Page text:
Skip to Main Content

African American Women Writers

Georgia Douglas Johnson (1880-1966), African American poet and dramatist, was among the most prominent women writers of the Harlem Renaissance, a watershed period of African American literary and artistic expression during the 1920s and '30s. She was highly prolific, and between 1918 and 1930 is known to have written more than 200 poems and dozens of plays, songs and short stories, as well as editing some 100 books. Only a fraction of this work was published, however, and many of her manuscripts are lost. In her lyric poetry, for which she is primarily known, Johnson generally maintained the voice of a genteel, middle-class woman, avoiding issues of race and seeking instead to develop universal themes and to prove her poetic ability within the Anglo-American tradition. In her plays, however, which have begun to receive serious critical attention only since the 1980s, Johnson demonstrated her fierce stance against racial injustice, particularly the brutal practice of lynching that terrorized African Americans from the time of their emancipation in the 1860s until the 1950s. With the benefit of contemporary scholarship, Johnson has been recognized as a pioneering figure in early twentieth-century African American drama.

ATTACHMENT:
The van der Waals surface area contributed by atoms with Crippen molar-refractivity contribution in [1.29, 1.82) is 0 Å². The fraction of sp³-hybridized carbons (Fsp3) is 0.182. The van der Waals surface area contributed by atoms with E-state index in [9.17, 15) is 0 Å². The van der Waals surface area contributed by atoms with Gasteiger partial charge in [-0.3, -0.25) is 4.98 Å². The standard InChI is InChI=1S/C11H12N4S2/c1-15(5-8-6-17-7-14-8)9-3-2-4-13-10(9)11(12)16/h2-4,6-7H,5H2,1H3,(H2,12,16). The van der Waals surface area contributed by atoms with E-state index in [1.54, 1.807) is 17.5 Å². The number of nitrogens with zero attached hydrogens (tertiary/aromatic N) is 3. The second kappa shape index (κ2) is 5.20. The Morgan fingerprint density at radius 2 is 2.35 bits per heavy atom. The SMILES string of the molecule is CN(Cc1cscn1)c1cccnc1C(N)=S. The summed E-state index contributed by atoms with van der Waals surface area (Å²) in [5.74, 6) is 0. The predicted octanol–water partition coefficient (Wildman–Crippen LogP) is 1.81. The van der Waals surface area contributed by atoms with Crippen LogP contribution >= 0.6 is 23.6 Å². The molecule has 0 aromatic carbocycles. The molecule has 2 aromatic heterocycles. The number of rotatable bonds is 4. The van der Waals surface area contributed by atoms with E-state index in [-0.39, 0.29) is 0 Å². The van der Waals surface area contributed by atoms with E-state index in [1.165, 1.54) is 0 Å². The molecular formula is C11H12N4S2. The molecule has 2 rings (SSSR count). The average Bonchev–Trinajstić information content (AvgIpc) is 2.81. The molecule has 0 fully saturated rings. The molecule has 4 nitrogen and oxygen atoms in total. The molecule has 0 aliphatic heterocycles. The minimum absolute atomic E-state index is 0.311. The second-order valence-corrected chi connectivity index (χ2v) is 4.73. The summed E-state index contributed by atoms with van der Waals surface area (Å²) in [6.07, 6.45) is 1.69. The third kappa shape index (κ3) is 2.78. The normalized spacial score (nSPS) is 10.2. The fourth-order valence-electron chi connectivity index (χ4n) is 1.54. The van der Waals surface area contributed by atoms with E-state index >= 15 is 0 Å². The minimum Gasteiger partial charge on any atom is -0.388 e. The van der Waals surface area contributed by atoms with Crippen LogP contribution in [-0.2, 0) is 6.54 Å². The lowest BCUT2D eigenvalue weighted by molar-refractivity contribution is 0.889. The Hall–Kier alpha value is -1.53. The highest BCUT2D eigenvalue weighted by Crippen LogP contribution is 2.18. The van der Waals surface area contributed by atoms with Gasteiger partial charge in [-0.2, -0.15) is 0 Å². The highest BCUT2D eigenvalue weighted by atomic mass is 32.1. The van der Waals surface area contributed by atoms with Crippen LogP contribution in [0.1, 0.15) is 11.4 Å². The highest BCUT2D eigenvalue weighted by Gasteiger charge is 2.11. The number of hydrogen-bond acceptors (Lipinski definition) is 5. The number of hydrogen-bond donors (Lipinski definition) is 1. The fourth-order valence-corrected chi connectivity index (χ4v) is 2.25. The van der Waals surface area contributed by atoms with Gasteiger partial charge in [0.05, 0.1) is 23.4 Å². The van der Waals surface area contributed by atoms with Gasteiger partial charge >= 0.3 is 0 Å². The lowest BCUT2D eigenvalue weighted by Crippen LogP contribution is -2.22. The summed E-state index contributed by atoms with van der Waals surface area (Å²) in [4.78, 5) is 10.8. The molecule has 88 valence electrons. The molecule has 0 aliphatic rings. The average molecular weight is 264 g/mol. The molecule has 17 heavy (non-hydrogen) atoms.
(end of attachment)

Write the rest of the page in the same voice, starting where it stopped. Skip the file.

Genre: Drama; Poetry

More about Georgia Douglas Johnson at ProQuest One Literature

By Georgia Douglas Johnson 

About Georgia Douglas Johnson